Restoration project of Soviet Ukrainian dissident tapes

    Yurij Luhovy working on restoration project of Soviet Ukrainian dissidents selecting photos for the project. Photo: MMLinc

    Vera Barabash, Montreal.

    A major restoration project has been undertaken to save, restore, digitize and put on-line important community tapes of former Soviet Ukrainian dissidents that were invited to speak in Montreal and others cities in Canada in the 1970’s and 80’s. The project will serve as an on-line resource for educators and anyone interested in learning more on this topic that is gaining increased attention.

    The Ukrainian-Canadian community provided a significant voice in the defense of former Soviet Ukrainian dissidents and their stand for human rights from the late 1960’s to 1980’s. This restoration project is a record of this history; it ensures this unique material will be preserved. The original Montreal filming was done by Volodymyr Hayduk and his team. The 2021 restoration project to safeguard the historic tapes is being undertaken by Yurij Luhovy and Zorianna Hrycenko.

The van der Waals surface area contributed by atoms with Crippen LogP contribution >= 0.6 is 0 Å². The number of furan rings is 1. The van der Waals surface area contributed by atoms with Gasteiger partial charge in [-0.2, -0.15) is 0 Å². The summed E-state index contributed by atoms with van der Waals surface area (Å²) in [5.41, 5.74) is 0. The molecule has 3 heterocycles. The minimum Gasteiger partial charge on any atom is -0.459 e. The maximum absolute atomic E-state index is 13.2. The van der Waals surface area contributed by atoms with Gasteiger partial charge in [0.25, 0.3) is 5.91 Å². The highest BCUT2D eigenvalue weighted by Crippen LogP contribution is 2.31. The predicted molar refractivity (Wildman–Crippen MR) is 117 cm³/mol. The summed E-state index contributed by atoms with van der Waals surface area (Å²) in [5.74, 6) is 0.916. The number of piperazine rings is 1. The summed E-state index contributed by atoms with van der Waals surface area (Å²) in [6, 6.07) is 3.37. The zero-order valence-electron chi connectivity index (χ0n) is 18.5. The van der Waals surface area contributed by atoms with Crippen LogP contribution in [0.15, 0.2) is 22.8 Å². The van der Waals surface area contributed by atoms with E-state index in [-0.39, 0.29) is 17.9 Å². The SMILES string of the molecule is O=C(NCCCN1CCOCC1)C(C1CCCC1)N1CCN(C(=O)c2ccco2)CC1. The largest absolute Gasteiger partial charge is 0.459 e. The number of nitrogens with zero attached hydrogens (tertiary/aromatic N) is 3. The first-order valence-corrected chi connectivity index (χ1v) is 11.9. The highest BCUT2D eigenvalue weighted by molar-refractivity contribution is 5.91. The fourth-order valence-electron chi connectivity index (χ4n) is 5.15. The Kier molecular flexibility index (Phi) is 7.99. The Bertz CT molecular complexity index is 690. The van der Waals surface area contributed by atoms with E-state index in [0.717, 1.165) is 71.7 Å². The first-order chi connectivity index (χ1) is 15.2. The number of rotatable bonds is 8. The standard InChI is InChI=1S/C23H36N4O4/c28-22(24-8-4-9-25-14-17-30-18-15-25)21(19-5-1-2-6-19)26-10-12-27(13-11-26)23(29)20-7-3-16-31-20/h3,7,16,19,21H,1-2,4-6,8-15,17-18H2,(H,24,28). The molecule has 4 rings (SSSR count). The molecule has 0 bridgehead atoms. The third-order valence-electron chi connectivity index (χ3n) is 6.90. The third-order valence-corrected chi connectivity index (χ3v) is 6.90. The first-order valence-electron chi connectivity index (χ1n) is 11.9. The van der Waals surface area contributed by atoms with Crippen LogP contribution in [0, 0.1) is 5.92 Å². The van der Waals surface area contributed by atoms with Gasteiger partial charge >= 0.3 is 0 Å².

The tapes are in a fragile state, in need of immediate attention to prevent them from being lost. These Ukrainian-language video recordings were made on ½ inch black and white tapes, filmed on Sony AV 3600 reel to reel — one of the earliest video formats now discontinued and requiring special care for restoration.

    Twenty-six tapes are being transferred digitally to today’s standards by one of the few companies in the USA that still does this work. The digitized film will then be color-corrected, sound balanced, edited, and transferred on-line on YouTube for public access worldwide. Interwoven presently into the tapes, are press articles on the defense of political prisoners, and photographs taken by Yurij Luhovy at the speaking events.

    The restoration project will help ensure the work of the Ukrainian-Canadian community in defense of human rights in Soviet Ukraine remains a part of the community’s, the diaspora’s and Ukraine’s history. The tapes provide a unique visual record of former Soviet Ukrainian dissidents speaking at press conferences and to overflowing audiences at community events.

    Dissidents of the mid 1960’s to late 1980’s helped shape a movement contributing to the collapse of the Soviet Union and Ukraine’s renewed independence. The role of former political prisoners, their courageous stand and impact is relevant to a fuller understanding of contemporary events in Ukraine. The restoration project will help inform regarding the vital role the Ukrainian diaspora played in defending Soviet Ukrainian political prisoners. It provides a permanent record of the involvement and persistence of the Ukrainian community to organize events and advocate for the defense of Ukrainian dissidents and human rights activists before the fall of the Soviet Union. “This rare historical material is invaluable to future generations, researchers and the community”, stated historian Prof. Roman Serbyn.